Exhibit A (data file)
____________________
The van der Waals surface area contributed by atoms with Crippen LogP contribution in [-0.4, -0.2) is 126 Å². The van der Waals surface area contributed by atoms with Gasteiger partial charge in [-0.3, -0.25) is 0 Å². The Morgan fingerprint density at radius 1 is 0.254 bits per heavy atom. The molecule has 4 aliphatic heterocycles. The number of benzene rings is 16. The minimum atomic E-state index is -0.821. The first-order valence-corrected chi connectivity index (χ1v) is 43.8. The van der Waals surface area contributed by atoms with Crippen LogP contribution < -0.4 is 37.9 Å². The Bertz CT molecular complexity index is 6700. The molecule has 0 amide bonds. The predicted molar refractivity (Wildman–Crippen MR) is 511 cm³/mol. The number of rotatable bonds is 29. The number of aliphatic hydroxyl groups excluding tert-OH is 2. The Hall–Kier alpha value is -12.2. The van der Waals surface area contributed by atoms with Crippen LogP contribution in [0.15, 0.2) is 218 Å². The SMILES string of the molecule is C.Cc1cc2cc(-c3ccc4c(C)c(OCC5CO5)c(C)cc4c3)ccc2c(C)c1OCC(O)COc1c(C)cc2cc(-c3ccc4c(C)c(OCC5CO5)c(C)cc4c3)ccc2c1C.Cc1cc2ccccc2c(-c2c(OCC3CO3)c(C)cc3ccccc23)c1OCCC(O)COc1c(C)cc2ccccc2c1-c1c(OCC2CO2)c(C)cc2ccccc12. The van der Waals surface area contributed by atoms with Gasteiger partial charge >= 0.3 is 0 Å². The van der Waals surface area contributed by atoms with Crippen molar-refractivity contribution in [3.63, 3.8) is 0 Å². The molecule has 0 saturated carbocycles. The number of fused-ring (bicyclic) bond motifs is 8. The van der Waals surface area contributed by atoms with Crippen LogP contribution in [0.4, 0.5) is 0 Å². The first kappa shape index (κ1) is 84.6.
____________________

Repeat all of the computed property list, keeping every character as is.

The van der Waals surface area contributed by atoms with Crippen LogP contribution in [-0.4, -0.2) is 126 Å². The van der Waals surface area contributed by atoms with Gasteiger partial charge in [-0.3, -0.25) is 0 Å². The Morgan fingerprint density at radius 1 is 0.254 bits per heavy atom. The molecule has 4 aliphatic heterocycles. The number of benzene rings is 16. The minimum atomic E-state index is -0.821. The first-order valence-corrected chi connectivity index (χ1v) is 43.8. The van der Waals surface area contributed by atoms with Crippen LogP contribution < -0.4 is 37.9 Å². The Bertz CT molecular complexity index is 6700. The molecule has 0 amide bonds. The predicted molar refractivity (Wildman–Crippen MR) is 511 cm³/mol. The number of rotatable bonds is 29. The number of aliphatic hydroxyl groups excluding tert-OH is 2. The Hall–Kier alpha value is -12.2. The van der Waals surface area contributed by atoms with Crippen LogP contribution in [0.15, 0.2) is 218 Å². The SMILES string of the molecule is C.Cc1cc2cc(-c3ccc4c(C)c(OCC5CO5)c(C)cc4c3)ccc2c(C)c1OCC(O)COc1c(C)cc2cc(-c3ccc4c(C)c(OCC5CO5)c(C)cc4c3)ccc2c1C.Cc1cc2ccccc2c(-c2c(OCC3CO3)c(C)cc3ccccc23)c1OCCC(O)COc1c(C)cc2ccccc2c1-c1c(OCC2CO2)c(C)cc2ccccc12. The van der Waals surface area contributed by atoms with Gasteiger partial charge >= 0.3 is 0 Å². The van der Waals surface area contributed by atoms with Crippen molar-refractivity contribution in [3.63, 3.8) is 0 Å². The molecule has 0 saturated carbocycles. The number of fused-ring (bicyclic) bond motifs is 8. The van der Waals surface area contributed by atoms with Crippen LogP contribution in [0.4, 0.5) is 0 Å². The first kappa shape index (κ1) is 84.6.